With one plan to build a new bridge to Pelican Island apparently dead, local officials still are committed to getting a new bridge built eventually, they said.

How that happens, exactly, remains to be seen and a new solution could be years away, officials said.

Galveston Mayor Jim Yarbrough on Thursday said the city would not sign an advance funding agreement with the Texas Department of Transportation for the construction of a new $91 million bridge that was proposed to be built between Galveston and Pelican islands.

Yarbrough informed the department’s top local official about the city’s decision, he said. The Texas Department of Transportation did not make an immediate decision about how it would react to the city’s announcement.

“We are aware of the latest developments regarding the future of the Pelican Island Bridge,” said Quincy Allen, the district engineer for the department’s Houston division. “At this time, we are reviewing all available options and we will determine how best to proceed.”

Yarbrough expected the department would begin to designate other projects to receive the $45 million it had put aside for a bridge to Pelican Island, he said on Thursday.

The city cited the money it would be required to commit as part of the agreement as the reason for walking away from the deal.

A draft agreement presented to the city by the transportation department estimated local governments would need to pay $40.4 million toward the cost of building the bridge, but added that a final amount would be based on actual costs.

Yarbrough repeatedly estimated the potential local cost of the bridge to be higher, as much as $50 million.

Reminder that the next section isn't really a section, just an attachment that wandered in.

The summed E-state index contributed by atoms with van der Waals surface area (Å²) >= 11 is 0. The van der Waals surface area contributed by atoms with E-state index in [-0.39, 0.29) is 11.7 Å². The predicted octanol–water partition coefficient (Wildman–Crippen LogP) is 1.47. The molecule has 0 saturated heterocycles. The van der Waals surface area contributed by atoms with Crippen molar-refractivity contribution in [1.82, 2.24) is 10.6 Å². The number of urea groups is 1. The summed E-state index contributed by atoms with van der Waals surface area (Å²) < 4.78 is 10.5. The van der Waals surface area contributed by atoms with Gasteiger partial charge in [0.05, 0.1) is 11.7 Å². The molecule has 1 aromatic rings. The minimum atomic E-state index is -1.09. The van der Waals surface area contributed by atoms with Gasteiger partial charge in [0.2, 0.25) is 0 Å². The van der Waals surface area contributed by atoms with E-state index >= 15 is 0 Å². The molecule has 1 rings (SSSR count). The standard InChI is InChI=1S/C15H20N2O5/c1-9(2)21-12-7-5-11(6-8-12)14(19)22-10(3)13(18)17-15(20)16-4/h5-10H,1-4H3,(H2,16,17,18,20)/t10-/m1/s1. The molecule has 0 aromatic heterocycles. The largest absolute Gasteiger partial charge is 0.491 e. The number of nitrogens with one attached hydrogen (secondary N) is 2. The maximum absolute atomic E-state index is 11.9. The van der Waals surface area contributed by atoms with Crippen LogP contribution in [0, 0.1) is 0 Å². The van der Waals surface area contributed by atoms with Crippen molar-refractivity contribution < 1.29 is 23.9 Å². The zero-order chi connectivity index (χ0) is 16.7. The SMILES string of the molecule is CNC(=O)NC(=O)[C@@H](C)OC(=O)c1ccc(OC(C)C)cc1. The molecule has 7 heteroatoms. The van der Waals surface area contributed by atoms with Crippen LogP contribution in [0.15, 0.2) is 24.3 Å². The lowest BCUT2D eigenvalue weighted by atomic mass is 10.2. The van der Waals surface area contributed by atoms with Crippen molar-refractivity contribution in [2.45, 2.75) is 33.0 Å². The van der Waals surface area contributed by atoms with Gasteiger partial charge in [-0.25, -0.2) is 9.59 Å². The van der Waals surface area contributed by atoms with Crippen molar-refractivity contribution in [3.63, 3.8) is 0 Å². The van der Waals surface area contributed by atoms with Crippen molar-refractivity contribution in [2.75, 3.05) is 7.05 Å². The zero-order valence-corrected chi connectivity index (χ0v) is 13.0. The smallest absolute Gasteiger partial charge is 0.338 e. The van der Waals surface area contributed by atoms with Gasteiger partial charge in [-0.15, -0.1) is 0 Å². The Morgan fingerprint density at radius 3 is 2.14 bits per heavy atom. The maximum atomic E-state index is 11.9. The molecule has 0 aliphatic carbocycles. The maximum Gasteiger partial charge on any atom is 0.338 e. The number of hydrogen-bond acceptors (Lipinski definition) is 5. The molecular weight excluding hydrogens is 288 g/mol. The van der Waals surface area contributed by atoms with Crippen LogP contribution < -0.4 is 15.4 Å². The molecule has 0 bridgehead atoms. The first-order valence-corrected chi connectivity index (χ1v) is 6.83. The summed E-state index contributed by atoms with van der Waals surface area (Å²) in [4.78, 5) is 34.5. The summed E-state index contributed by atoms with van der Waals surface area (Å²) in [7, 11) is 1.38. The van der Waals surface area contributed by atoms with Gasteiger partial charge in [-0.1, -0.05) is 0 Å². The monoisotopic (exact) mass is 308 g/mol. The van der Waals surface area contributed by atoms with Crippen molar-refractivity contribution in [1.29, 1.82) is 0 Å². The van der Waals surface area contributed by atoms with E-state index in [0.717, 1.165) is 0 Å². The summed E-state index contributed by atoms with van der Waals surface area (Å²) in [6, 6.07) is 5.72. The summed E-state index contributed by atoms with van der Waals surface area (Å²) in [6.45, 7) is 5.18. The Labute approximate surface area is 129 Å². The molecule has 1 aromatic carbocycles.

The city could not enter into an advance funding agreement because the charter prohibits the city from taking on large amounts of new debt without a citywide vote, Yarbrough said. The city would need months to organize and hold a vote, if the council was so inclined.

The announcement the city wouldn’t enter into an agreement with the department doesn’t put the project back at square one, said Jeff Sjostrom, the president of the Galveston Economic Development Partnership, which has helped in planning the new bridge.

“It kind of circulates us around again for another round of conversations,” Sjostrom said. “At the end of the day, this is another lap around the track on the project. The bridge is going to be rebuilt. It has to be replaced.”

Future plans will be able to incorporate some of the work that’s already been done, including million of dollars in engineering and planning work completed by Galveston County in the past two years, Sjostrom said.

“I think all the options are out there and have been explored,” he said

A future bridge might need to be a different design and be oriented differently from the $91 million bridge in order to be more affordable for the city, Yarbrough said.

Instead of a 75-foot-high bridge, the city might opt for something lower, which could limit the kinds of traffic that can pass through the Galveston Ship Channel, Yarbrough said.

A lower profile bridge might allow the city to keep the option of rail service to Pelican Island as well, he said.